The use of mirrors, in which we once see the ex-boyfriend and later both of the members, makes thinking up an interpretation even more interesting. Mirrors are used for reassurance regarding one’s looks and they play a key part in many people’s quest of finding and creating an identity. In the music video, they might show the insecurity of someone who has just been left by their ex. “Who am I without the one I loved?”, one almost expects Nayoung and Yeseul to ask aloud.
When the singers look into the mirror, the camera only films their reflection. In the same way, the murder of the ex-boyfriend is never shown directly but only alluded to via the paintings, etc. Many extreme close-ups during the storyline part of the MV (e.g. frequently of the scissors and the growing hair) also indicate certain actions without directly showing them (the aggression of the members, the lapse of time).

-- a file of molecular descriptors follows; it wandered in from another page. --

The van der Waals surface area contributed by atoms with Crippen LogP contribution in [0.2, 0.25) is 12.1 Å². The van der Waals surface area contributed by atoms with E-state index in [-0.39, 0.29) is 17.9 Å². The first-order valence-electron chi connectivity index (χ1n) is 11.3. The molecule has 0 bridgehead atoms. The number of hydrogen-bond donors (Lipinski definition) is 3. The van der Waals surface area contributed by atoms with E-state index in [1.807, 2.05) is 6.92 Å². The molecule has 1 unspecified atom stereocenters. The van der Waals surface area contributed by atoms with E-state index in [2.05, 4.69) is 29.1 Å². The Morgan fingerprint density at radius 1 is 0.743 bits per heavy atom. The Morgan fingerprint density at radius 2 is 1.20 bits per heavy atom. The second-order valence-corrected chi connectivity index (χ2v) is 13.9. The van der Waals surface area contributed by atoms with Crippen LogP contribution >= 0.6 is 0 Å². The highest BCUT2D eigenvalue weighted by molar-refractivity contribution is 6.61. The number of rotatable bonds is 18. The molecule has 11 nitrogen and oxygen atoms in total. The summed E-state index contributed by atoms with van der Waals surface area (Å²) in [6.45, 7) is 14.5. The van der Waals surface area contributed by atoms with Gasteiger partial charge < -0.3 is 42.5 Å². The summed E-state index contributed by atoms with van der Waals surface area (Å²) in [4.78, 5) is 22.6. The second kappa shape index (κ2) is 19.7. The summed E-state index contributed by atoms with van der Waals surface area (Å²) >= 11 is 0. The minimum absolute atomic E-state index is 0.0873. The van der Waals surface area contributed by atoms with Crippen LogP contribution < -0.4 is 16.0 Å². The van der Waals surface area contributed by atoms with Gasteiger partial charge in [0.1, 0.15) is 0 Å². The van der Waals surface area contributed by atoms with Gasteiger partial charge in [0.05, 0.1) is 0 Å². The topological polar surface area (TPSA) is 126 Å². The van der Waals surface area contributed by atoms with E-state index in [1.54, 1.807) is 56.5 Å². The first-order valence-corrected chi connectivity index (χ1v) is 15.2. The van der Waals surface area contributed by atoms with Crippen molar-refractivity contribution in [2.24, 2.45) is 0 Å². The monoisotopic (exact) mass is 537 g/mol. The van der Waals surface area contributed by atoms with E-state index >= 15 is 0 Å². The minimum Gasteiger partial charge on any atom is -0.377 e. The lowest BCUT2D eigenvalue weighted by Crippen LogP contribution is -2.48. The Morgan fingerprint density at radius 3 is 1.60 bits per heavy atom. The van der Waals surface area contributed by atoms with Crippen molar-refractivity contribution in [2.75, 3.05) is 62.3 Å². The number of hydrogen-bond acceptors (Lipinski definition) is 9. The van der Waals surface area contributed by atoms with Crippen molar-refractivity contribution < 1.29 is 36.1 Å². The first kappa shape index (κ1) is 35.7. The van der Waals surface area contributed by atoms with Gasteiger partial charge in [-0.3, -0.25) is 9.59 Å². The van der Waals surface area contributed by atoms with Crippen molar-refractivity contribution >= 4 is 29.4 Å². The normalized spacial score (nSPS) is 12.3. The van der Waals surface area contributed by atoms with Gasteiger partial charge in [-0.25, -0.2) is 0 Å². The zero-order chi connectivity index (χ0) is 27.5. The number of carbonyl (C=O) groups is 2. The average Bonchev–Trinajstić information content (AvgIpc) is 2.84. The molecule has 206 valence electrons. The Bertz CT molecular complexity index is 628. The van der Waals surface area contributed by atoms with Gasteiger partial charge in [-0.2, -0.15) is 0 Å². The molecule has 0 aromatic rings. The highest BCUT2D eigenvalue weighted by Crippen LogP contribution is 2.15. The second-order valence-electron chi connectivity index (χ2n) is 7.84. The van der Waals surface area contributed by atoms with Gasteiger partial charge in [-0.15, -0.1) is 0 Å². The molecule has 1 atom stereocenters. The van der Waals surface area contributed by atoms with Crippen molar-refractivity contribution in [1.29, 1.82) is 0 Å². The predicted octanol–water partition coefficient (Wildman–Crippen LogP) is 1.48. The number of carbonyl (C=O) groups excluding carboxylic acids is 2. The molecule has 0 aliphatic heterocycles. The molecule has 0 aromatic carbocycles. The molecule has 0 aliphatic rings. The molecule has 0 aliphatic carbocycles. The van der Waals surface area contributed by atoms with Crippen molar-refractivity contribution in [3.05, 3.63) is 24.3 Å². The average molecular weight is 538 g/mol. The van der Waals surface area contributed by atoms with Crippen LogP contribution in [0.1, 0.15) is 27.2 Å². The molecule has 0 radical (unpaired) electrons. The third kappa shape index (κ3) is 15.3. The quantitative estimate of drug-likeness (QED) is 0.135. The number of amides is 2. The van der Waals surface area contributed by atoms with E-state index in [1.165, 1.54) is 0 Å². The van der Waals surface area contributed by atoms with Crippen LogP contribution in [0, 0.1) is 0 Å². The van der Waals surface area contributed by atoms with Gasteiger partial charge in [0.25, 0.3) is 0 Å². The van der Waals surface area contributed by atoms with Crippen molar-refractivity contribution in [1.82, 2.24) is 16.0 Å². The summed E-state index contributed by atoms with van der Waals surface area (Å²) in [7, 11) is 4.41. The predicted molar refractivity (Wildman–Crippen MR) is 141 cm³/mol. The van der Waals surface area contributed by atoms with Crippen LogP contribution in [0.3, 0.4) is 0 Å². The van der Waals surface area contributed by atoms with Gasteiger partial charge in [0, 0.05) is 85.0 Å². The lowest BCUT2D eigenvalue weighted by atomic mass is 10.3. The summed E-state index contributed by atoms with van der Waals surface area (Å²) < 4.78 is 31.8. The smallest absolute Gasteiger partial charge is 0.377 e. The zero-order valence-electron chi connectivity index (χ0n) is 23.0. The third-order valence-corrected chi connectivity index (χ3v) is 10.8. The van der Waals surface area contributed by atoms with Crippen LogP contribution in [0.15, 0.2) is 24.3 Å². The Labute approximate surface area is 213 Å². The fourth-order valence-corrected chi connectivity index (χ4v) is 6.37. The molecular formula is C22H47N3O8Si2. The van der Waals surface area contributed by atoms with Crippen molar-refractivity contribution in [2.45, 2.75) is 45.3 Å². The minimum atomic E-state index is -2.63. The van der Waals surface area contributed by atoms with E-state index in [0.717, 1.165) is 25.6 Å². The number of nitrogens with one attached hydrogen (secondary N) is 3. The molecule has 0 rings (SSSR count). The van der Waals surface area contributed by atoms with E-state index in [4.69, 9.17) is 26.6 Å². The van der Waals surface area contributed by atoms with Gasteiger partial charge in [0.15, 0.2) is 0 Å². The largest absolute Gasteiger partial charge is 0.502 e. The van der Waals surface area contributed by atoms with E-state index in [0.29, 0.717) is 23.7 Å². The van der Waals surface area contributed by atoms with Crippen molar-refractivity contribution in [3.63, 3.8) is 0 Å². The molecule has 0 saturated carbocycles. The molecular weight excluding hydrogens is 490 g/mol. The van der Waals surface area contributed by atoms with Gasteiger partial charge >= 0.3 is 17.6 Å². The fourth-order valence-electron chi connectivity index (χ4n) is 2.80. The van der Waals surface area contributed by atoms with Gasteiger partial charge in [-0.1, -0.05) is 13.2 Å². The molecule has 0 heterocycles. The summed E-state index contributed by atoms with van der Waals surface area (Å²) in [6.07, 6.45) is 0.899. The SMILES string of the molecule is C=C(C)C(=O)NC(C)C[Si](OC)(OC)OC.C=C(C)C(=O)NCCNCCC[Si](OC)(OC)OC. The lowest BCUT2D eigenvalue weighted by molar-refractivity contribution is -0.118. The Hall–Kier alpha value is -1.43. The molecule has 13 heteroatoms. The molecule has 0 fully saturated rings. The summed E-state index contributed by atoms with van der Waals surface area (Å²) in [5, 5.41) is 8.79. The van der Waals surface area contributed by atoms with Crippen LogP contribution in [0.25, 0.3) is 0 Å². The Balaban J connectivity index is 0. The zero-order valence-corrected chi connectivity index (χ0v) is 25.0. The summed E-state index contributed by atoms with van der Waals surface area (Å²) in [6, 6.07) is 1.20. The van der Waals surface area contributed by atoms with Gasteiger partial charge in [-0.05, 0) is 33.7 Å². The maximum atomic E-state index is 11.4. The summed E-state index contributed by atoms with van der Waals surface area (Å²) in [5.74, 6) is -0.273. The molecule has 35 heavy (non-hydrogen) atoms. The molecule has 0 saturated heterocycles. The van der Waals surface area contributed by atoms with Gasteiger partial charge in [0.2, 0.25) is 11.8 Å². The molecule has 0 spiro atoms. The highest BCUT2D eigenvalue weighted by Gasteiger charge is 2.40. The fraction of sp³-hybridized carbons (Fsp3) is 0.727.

For the amazing thought and care that was put into creating this music video, Wings’ “Hair Short” gets a 5 out of 5. The story perfectly conveys the content of the song while giving it a darker twist. Many little references were placed in the video which keep it entertaining every time one watches it; and they also offer an endless source for interpretations if the viewer is into that kind of thing. Even though she believes that there is always room to improve, this reviewer can certainly not think of anything that took away from the MV’s greatness.
What are your thoughts, Seoulbeats readers? Is “Hair Short” a good debut song? Can you spy any more references in the MV? And do you think something could have been done better?